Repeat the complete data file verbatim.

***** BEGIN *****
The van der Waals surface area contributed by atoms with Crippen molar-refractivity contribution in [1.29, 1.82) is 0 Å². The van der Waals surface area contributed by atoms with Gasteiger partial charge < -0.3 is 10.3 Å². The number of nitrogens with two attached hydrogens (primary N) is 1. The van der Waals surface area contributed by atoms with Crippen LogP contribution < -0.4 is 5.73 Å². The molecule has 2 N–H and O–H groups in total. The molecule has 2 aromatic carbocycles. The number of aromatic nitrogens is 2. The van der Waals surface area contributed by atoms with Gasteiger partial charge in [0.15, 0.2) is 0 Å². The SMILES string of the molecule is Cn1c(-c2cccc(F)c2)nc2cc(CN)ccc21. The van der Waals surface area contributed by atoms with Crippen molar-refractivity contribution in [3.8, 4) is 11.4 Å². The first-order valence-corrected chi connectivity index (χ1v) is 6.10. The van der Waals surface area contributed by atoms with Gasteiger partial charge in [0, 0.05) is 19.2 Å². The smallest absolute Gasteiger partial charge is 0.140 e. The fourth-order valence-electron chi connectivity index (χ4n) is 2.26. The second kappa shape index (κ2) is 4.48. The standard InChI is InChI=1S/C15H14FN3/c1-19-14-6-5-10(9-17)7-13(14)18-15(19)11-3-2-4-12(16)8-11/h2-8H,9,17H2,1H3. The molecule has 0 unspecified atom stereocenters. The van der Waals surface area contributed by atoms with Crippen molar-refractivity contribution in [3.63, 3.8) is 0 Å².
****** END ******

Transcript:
The van der Waals surface area contributed by atoms with Crippen molar-refractivity contribution in [1.29, 1.82) is 0 Å². The van der Waals surface area contributed by atoms with Gasteiger partial charge < -0.3 is 10.3 Å². The number of nitrogens with two attached hydrogens (primary N) is 1. The van der Waals surface area contributed by atoms with Crippen LogP contribution < -0.4 is 5.73 Å². The molecule has 2 N–H and O–H groups in total. The molecule has 2 aromatic carbocycles. The number of aromatic nitrogens is 2. The van der Waals surface area contributed by atoms with Gasteiger partial charge in [0.15, 0.2) is 0 Å². The SMILES string of the molecule is Cn1c(-c2cccc(F)c2)nc2cc(CN)ccc21. The van der Waals surface area contributed by atoms with Crippen molar-refractivity contribution in [3.8, 4) is 11.4 Å². The first-order valence-corrected chi connectivity index (χ1v) is 6.10. The van der Waals surface area contributed by atoms with Gasteiger partial charge in [0, 0.05) is 19.2 Å². The smallest absolute Gasteiger partial charge is 0.140 e. The fourth-order valence-electron chi connectivity index (χ4n) is 2.26. The second kappa shape index (κ2) is 4.48. The standard InChI is InChI=1S/C15H14FN3/c1-19-14-6-5-10(9-17)7-13(14)18-15(19)11-3-2-4-12(16)8-11/h2-8H,9,17H2,1H3. The molecule has 0 unspecified atom stereocenters. The van der Waals surface area contributed by atoms with Crippen molar-refractivity contribution in [3.63, 3.8) is 0 Å².